It is now known that Hamlet is mad, although he has revealed to Guildenstern and Rosencrantz that he is only pretending. He further explains the plan to foil his uncle in this soliloquy, saying he will watch closely the way his uncle reacts to a play that is very similar in plot line to the actions Claudius has taken to become King. Hamlet reveals that he feels he has taken a cowardly approach to making sure that the ghost was telling the truth and that his uncle really is the murderer but he also discloses that he is worried the ghost may have been the devil.

This soliloquy also creates atmosphere because of the way Hamlet talks about himself; he uses harsh language and calls himself names such as rogue, peasant slave, ass, and whore. This language makes the audience sympathize with Hamlet because he has a lot to worry about with his mother marrying to soon and his uncle possibly having married his mother. It gives Hamlet a reason to be acting so mad because there is a lot to deal with in his life, his character becomes relatable to the audience because he is overwhelmed therefore allowing there to be some justification of his actions.

Hamlet is seen again in act 3, speaking directly to the audience during his famous to be or not to be speech. This soliloquy is especially important to the play because it is written with masterful language and reveals a new side of Hamlet. The big question that Hamlet is trying to answer for himself during the course of this soliloquy is whether or not it is noble to take up arms and die defending what you believe is right.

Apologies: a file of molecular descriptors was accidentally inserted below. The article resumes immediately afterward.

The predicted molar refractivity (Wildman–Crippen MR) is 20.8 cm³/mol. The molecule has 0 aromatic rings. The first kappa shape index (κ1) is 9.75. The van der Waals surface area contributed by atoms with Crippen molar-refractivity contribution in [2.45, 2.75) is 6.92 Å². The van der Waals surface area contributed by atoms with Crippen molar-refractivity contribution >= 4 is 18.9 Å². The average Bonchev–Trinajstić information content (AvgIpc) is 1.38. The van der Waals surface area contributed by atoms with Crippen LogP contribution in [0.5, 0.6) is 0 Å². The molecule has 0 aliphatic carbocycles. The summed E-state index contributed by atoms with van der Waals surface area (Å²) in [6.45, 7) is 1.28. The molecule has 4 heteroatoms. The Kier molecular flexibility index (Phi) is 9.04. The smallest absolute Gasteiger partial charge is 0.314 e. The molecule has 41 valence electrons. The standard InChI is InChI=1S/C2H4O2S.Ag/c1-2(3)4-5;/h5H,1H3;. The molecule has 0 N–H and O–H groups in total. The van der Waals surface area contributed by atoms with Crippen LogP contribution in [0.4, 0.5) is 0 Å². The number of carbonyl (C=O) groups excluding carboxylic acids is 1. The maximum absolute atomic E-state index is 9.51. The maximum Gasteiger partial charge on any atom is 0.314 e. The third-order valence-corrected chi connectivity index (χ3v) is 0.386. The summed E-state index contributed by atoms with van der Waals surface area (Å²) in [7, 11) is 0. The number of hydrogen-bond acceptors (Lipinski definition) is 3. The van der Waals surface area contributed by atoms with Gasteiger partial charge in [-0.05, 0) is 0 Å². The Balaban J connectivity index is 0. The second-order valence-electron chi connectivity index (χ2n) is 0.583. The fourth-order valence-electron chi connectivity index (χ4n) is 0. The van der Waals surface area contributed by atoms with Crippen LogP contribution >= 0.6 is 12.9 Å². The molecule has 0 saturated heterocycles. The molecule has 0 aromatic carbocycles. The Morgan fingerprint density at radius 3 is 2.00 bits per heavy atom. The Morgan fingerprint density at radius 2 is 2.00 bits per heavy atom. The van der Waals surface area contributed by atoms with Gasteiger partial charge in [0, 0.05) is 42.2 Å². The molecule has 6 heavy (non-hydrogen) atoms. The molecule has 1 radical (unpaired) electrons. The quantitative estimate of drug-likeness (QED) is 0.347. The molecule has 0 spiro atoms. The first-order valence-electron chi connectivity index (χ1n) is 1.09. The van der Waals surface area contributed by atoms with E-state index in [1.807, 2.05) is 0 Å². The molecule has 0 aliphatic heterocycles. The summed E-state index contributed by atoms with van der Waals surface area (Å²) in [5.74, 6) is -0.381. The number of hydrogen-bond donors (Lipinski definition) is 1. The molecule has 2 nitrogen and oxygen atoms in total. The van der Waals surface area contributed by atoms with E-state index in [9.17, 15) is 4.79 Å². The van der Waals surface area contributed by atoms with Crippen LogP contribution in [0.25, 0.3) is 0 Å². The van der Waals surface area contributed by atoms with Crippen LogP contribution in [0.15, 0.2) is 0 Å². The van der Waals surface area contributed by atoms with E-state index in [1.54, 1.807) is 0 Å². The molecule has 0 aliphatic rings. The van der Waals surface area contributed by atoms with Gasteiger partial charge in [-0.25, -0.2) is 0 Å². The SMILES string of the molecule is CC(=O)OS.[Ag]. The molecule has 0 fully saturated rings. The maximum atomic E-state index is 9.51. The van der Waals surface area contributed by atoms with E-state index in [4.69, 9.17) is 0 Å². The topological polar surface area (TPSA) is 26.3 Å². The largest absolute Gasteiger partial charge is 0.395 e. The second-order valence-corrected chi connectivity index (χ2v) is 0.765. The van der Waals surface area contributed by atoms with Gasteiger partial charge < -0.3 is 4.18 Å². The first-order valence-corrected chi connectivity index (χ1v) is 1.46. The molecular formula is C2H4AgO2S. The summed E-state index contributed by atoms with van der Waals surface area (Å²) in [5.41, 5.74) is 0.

He compares dying to sleeping because it is peaceful and may lead to dreams. By discussing mortality Hamlet again allows the audience to relate to him because he reveals he is afraid of dying. This quote tells the audience that Hamlet has the purpose of soliloquy in shakespeares hamlet that seeking revenge is in fact a noble deed and justifiable.

The last few lines also mention Ophelia, and as the audience knows Ophelia refuses to see him now and Hamlet is acting mad towards her. This shows that Hamlet continues to act mad and seek revenge and he is aware that he will lose Ophelia during the course of these events. This creates atmosphere for the audience and prepares them for the actions that Hamlet will take in the near future.

The next soliloquy in which the audience sees Hamlet is at the end of scene 3 act 2, in which he has just watched the play which he orchestrated to get a reaction out of Claudius to see if he is guilty or not.

During the course of the play Hamlet makes bawdy comments to Ophelia and Claudius has rushed out of the play.

  • His attitude has changed because now Hamlet has even more of a reason to despise his uncle and the audience is now caught up in the moment of surprise and suspense;
  • Gertrude is furious with Hamlet and wants to see him immediately;
  • This line is important because the ghost does not want to be forgotten and Hamlet does not want to forget him;
  • By discussing mortality Hamlet again allows the audience to relate to him because he reveals he is afraid of dying;
  • The last few lines also mention Ophelia, and as the audience knows Ophelia refuses to see him now and Hamlet is acting mad towards her;
  • Nero was an infamous roman emperor who performed numerous executions including that of his mother.